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24 ch servo controller intermittent random movement


Hi All,

I have built and nearly finished a pan & tilt time lapse system that uses servos for pan and tilt, and a servo relay to click the remote on the camera. It runs on a Rapsberry Pi using PHP. When panning/tilting, it has a starting position, an end position, and a number of intervals set. It calculates its next position using these 3 variables (with integer rounding) and works 99% of the time. This means every new position is always just a fraction different to the one before, to make it smooth.

Unfortunately, it intermittently pans (or tilts) ridiculously way off (more than 90 degrees sometimes) and then recovers perfectly for the next shot where it should be. I cannot understand what could make it behave like this. I have all of the servo values recorded in a log file, which I can mach up with each photo taken, so I know just where to look to look to see if my program is miscalculating values. It’s not though. The logs indicate perfect smooth movement.

I can only think that power issues might cause this but if that were the case then I would have thought it would become more apparent when the batttery gets weaker. I am using a 4000mah 2S 7.2V li-po battery hooked up to a 5v regulator, and the lipo has low voltage detector hooked up to each cell (set at 3.5v warning). I would have thought that this was a pretty good power control, so I am out of ideas.

If I can’t stop it from behaving like this then the project cannot work, so I would appreciate any feedback from anyone who has seen this before please.




Are you using a virtual serial port to talk to the Maestro? Have you made sure to configure it so that it is not modifying bytes that happen to be newline characters?



Hi David,

Thanks for your reply. The Pi is connected via USB to the controller and the controller is in USB Dual port mode. When I run Maestro Control Center under X windows, it works just fine with scripts and real-time controls.

The PHP code uses a public serial library from code.google.com/p/php-serial/sou … s.php?r=11

It is called like this:

//****************************************************************************** //Set up connection //****************************************************************************** $serial = new phpSerial(); $serial->deviceSet("/dev/ttyACM0"); //The device path $serial->confBaudRate(9600); //Baud rate setting, although apparently not needed $serial->confParity("none");//partiy, needed? $serial->confCharacterLength(8); //byte length to 7 bits $serial->confStopBits(1);//stop bits, needed? // open the connection $serial->deviceOpen();

Servo positioning is called like this:

set_servoposition($serial, 0, intval($tiltstart)); set_servoposition($serial, 1, intval($panstart));

This is my set_servoposition funtion:

[code]// Set a servo’s position

function set_servoposition(&$serial, $servonum, $position)
$serial->sendMessage(chr(0x84) . chr($servonum) . chr($position & 0x7F) . chr(($position >> 7) & 0x7F));
return 0;

I have written PHP code for calling all of the pololu function calls and was going to release it for all to use, but this infrequent but erratic behaviour is preventing me from confidently handing it out.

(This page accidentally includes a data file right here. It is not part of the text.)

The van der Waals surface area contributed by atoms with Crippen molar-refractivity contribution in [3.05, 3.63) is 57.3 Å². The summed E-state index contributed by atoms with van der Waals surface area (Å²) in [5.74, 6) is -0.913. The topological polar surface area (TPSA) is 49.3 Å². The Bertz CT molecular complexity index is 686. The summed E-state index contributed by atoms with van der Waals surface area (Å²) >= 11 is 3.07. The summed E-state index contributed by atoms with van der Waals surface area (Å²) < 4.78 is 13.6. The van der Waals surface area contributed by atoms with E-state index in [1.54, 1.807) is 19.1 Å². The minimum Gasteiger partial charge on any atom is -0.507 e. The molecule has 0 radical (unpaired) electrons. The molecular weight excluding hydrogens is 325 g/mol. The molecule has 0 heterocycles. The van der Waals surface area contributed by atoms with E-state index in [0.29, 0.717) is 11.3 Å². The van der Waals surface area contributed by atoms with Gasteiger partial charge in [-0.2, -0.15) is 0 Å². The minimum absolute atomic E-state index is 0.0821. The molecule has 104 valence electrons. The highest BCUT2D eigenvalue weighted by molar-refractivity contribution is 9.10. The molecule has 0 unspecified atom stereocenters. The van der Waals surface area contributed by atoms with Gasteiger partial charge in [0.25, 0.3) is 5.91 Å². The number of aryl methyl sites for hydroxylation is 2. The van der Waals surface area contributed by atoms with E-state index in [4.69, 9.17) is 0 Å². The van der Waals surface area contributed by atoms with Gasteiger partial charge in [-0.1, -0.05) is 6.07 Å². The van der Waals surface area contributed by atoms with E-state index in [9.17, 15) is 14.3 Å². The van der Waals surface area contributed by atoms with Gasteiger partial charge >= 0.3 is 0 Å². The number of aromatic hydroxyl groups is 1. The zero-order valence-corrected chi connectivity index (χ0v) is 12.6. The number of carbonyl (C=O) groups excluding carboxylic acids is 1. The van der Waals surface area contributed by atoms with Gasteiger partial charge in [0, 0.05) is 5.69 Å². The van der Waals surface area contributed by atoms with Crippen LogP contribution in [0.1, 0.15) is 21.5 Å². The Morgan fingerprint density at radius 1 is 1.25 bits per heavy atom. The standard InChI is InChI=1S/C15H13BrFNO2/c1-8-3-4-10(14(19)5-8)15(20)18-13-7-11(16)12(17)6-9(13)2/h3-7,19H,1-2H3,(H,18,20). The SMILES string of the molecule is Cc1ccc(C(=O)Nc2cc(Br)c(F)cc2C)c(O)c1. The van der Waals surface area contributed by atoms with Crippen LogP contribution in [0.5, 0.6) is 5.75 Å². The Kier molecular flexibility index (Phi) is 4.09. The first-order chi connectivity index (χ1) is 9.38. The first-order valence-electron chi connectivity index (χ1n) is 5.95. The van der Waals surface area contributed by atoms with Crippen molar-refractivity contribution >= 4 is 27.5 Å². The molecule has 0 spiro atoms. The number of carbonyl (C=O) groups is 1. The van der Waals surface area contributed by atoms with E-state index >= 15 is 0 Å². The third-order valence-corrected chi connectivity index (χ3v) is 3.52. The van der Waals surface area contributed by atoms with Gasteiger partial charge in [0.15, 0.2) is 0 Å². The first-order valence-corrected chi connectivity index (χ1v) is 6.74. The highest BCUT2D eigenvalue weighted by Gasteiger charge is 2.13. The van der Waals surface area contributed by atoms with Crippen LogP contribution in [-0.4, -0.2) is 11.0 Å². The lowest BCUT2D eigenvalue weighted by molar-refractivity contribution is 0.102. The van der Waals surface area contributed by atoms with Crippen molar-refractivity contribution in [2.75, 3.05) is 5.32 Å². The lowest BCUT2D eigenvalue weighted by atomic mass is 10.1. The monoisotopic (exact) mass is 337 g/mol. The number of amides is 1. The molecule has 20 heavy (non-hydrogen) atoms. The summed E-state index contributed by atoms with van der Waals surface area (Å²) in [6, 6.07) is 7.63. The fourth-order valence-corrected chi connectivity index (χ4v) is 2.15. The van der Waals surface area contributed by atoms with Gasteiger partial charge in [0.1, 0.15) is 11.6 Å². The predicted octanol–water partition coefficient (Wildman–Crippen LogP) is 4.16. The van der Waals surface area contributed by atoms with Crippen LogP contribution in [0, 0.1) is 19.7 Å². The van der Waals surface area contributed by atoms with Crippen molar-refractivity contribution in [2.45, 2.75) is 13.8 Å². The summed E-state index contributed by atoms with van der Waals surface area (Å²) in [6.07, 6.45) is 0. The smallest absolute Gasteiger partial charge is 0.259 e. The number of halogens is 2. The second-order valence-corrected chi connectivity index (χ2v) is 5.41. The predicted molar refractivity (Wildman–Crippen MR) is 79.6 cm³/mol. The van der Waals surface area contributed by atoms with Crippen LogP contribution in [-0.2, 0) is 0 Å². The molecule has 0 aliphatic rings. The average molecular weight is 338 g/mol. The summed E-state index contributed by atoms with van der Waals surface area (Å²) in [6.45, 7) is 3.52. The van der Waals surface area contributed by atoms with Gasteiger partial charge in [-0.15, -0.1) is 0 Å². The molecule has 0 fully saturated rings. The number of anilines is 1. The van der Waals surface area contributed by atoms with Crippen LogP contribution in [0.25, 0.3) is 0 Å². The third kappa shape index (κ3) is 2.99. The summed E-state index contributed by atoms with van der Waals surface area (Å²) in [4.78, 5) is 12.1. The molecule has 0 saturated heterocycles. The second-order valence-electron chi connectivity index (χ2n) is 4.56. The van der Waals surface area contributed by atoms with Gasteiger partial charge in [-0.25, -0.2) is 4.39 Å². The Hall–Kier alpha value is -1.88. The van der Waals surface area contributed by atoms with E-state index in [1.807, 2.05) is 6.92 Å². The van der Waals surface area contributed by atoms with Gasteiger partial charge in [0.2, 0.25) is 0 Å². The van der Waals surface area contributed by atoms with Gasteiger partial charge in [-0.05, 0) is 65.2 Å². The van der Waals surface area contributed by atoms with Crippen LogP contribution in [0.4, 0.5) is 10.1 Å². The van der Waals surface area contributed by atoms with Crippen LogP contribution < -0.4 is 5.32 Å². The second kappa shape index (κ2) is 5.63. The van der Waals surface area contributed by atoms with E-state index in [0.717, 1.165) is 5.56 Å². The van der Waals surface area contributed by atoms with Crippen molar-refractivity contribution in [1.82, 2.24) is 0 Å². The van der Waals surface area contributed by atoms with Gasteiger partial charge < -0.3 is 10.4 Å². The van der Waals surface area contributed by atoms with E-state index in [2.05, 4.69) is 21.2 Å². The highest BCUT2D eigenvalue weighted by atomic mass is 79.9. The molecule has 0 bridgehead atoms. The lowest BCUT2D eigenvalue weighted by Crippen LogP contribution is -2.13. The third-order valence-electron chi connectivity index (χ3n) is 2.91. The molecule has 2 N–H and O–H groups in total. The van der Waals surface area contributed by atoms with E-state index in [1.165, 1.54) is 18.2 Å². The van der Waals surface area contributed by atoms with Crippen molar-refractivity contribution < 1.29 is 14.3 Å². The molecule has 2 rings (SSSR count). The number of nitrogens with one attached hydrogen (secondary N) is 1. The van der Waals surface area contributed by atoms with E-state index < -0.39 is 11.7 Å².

I hope that answers you question. Any advise would be greatly appreciated.



It looks like you haven’t done anything special to turn off the mangling of newline characters so that is probably the problem.

Check out our example C code in the “Cross-platform C” section of the Maestro User’s Guide. These are the lines that turn off several configuration options for the serial port, including the mangling of newline characters:

struct termios options; tcgetattr(fd, &options); options.c_lflag &= ~(ECHO | ECHONL | ICANON | ISIG | IEXTEN); options.c_oflag &= ~(ONLCR | OCRNL); tcsetattr(fd, TCSANOW, &options);

You will need to figure out how to do the equivalent thing in php. You might try googling around for things like “php c_lflag” or “php tcsetattr”, but I just did that and couldn’t find anything useful.

Before spending too much time on it you should probably confirm that newlines are the problem. You could confirm it by sending a command that happens to have a newline character (0x0A) as the third byte and seeing if the command gets messed up. I suspect that “\n” is getting replaced by “\r\n” so the fourth byte of the command would be totally changed.



Hi David,

Thanks for the advice! I will certainly try and establish if this is the cause this week.

Thanks so much for your prompt replies.



Hi David,

You were exactly right! :smiley: I placed a 0xA in the the third byte and it indeed went wrong. Thanks so much for identifying this. I can honestly say that I would never have thought of that :blush:

Now I just need to understand the code you posted and somehow translate it to PHP.

Many thanks. I’ll post again if I struggle with the conversion.




For anyone trying to use PHP and the the PHP serial library in the the link above, a modification is required to simulate the code kindly provided by David. Within the “deviceSet” function, there is a call made to the stty command. It needs to be modified as per the first line of the code below.

if ($this->_exec("stty -F " . $device . " -echo -echonl -icanon -isig -iexten -onlcr -ocrnl") === 0) { $this->_device = $device; $this->_dState = SERIAL_DEVICE_SET; return true; }
Once that is done, it’s all happy, and there are no more problems with a 0xA being in the 3rd byte. If I had more time I would update the class so it accepted this as a parameter, but I took a bit of a shortcut and hard coded it in the class code.

Thanks again David. Very impressed with the level of support.



Hello, Howard. I am very glad that you were able to figure this out, and that you posted your solution here for others to benefit from. I will refer future PHP+serial users to this thread!